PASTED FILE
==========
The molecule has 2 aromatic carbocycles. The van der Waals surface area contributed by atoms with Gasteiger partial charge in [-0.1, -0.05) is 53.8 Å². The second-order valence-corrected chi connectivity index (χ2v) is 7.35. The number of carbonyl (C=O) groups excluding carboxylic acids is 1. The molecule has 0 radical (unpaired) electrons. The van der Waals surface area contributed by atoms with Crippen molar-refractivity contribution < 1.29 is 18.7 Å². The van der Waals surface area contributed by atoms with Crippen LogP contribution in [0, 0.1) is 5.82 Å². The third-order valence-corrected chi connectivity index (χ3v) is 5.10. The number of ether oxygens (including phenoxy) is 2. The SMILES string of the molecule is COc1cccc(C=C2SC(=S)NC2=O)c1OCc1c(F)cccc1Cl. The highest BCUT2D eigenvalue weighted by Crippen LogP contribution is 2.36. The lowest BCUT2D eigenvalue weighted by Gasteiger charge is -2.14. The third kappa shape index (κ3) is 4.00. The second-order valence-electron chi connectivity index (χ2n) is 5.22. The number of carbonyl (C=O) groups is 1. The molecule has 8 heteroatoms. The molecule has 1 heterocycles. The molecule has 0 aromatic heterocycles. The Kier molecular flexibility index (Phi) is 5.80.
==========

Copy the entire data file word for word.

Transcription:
The molecule has 2 aromatic carbocycles. The van der Waals surface area contributed by atoms with Gasteiger partial charge in [-0.1, -0.05) is 53.8 Å². The second-order valence-corrected chi connectivity index (χ2v) is 7.35. The number of carbonyl (C=O) groups excluding carboxylic acids is 1. The molecule has 0 radical (unpaired) electrons. The van der Waals surface area contributed by atoms with Crippen molar-refractivity contribution < 1.29 is 18.7 Å². The van der Waals surface area contributed by atoms with Crippen LogP contribution in [0, 0.1) is 5.82 Å². The third-order valence-corrected chi connectivity index (χ3v) is 5.10. The number of ether oxygens (including phenoxy) is 2. The SMILES string of the molecule is COc1cccc(C=C2SC(=S)NC2=O)c1OCc1c(F)cccc1Cl. The highest BCUT2D eigenvalue weighted by Crippen LogP contribution is 2.36. The lowest BCUT2D eigenvalue weighted by Gasteiger charge is -2.14. The third kappa shape index (κ3) is 4.00. The second-order valence-electron chi connectivity index (χ2n) is 5.22. The number of carbonyl (C=O) groups is 1. The molecule has 8 heteroatoms. The molecule has 1 heterocycles. The molecule has 0 aromatic heterocycles. The Kier molecular flexibility index (Phi) is 5.80.